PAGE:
[End Page 91]
Jacobe, Stephanie-Adaline Therese. Thomas Fortune Ryan: An American Catholic, Ph.D. diss., American University, 2013. In ProQuest Dissertations & Theses [database online]; publication number 3560098, accessed July 12, 2013.
Born in Virginia’s Shenandoah Valley in 1851, Thomas Fortune Ryan left home in his teens for Baltimore, Maryland where he met his future father-in-law John S. Barry. Ryan worked for Barry but also adopted the Barry’s religion, Roman Catholicism, which would become the bed rock of his life. The highly-devotional form of Roman Catholicism that Ryan was introduced to by the Barry family provided grounding for him as a young man who had lost both his parents and seen his home in Virginia destroyed by the Civil War.
In 1870 Ryan and the Barry family moved to New York City where father and future son-in-law took up stocktrading. Ryan began his career as a mid-level trader until he was able to found his own short-lived brokerage firm. Ryan founded the New York Cable Railway and was vying for a streetcar railway franchise with William C. Whitney, Peter A. B. Widener, and Anthony Brady. In 1890 he and his partners created the Metropolitan Traction Company through which they consolidated all of New York’s streetcar railways and later merge with the newly-formed subway system.
In 1900 Ryan would embark on his final career, he became Vice-President of the Morton Trust Company. From this position, Thomas Fortune Ryan financed the Seaboard Airline Railway and the American Tobacco Company and served on the boards of more than thirty other corporations. In 1905 he purchased a controlling interest in the Equitable Life Assurance Society, which would forever brand him among Wall Street’s worst. A year later he retired from business after making his last major business deal. King Leopold II of Belgium granted one-third of all of all the mineral rights in the Congo Free State to Ryan, who created two American concession companies. These companies allowed the King to retain his profits while relinquishing control of his personal fiefdom. Thomas Fortune Ryan was a Virginian, Southerner, reviled Wall Street business man, ardent Roman Catholic, and philanthropist. He was a multifaceted man whose legacy is just as complex as he himself was.
Aquinas Institute of Theology
Guerin, Louis T. The Baptist Project: The voices of homeless preachers and their contributions to the renewal of pulpit preaching in the Catholic Church, D.Min. diss., Aquinas Institute of Theology, 2012. In ProQuest Dissertations & Theses [database online]; publication number 3503768, accessed July 12, 2013.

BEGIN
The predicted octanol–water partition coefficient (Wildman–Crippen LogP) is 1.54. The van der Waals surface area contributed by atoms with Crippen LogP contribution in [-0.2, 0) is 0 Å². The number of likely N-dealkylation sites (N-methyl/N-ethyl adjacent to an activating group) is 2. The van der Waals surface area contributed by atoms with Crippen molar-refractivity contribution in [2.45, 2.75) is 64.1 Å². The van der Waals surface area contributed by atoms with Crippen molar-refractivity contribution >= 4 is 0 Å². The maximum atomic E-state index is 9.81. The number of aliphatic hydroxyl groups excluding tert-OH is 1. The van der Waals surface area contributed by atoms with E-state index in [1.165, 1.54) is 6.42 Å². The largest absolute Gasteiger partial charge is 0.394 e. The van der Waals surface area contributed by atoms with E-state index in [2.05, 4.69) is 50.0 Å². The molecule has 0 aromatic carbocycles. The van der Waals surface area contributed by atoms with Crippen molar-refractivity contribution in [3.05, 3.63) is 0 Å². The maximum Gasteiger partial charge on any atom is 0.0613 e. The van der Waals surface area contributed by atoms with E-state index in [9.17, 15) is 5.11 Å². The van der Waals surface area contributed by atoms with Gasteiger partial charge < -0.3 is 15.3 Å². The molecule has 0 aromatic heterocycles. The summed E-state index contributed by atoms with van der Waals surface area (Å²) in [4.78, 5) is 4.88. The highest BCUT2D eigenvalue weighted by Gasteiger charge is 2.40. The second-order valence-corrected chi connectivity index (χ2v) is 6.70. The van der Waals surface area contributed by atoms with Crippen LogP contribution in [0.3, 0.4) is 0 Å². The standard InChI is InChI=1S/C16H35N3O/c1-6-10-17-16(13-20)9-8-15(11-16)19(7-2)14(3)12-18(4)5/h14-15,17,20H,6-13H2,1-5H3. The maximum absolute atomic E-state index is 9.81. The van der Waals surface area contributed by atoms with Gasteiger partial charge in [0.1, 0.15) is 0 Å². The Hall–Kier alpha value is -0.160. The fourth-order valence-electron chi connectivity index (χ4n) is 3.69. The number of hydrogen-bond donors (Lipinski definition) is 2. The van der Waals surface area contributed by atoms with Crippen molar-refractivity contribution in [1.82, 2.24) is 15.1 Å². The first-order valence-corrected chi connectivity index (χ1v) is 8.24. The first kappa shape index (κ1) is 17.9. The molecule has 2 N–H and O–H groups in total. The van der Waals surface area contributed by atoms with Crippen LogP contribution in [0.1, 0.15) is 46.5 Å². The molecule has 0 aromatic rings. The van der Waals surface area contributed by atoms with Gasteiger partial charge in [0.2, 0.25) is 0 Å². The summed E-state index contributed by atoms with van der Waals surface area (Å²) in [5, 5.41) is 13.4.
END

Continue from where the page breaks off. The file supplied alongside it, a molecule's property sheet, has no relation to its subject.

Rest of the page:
This thesis project aims to investigate the possibilities of homeless preachers that contribute to the renewal of pulpit preachers and of preaching in the Catholic Church today. Having a biblical and historical presence that predates Christianity, homeless preachers have a secured recognition within society. Because the homeless are often stereotyped as mentally ill and disregarded, this project engages psychology as a dialogue partner to ask whether psychological aberrations should stand in the way of recognizing holiness and of giving credibility to one’s preaching. The same evaluation rubric that is used for preaching by seminary students is being employed to evaluate the preaching of these homeless preachers in this project. Analysis and inventoried contributions serve as another potential resource for preaching renewal. [End Page 92]
Chapter One introduces the homeless population and the community of homeless preachers within it and raises the question of learning from them through careful listening.
Chapter Two investigates the biblical foundations for wandering preachers and specifically examines the nuances that define homeless preaching and prophetic preaching while highlighting four time periods and several prophets of the Old Testament.
Chapter Three addresses the question of the psychological aberrancies and the preaching credibility as designated by popular recognition. Historical-biographical psychological analyses are presented on two popular Christian figures.
Chapter Four speaks to the questions, “Who are they,” “What is their message,” and “What can they offer?” This chapter analyses the preaching events of each of the five homeless preachers and identifies their unique styles and potential contributions for consideration.
Chapter Five highlights the contributions of the homeless preachers at large...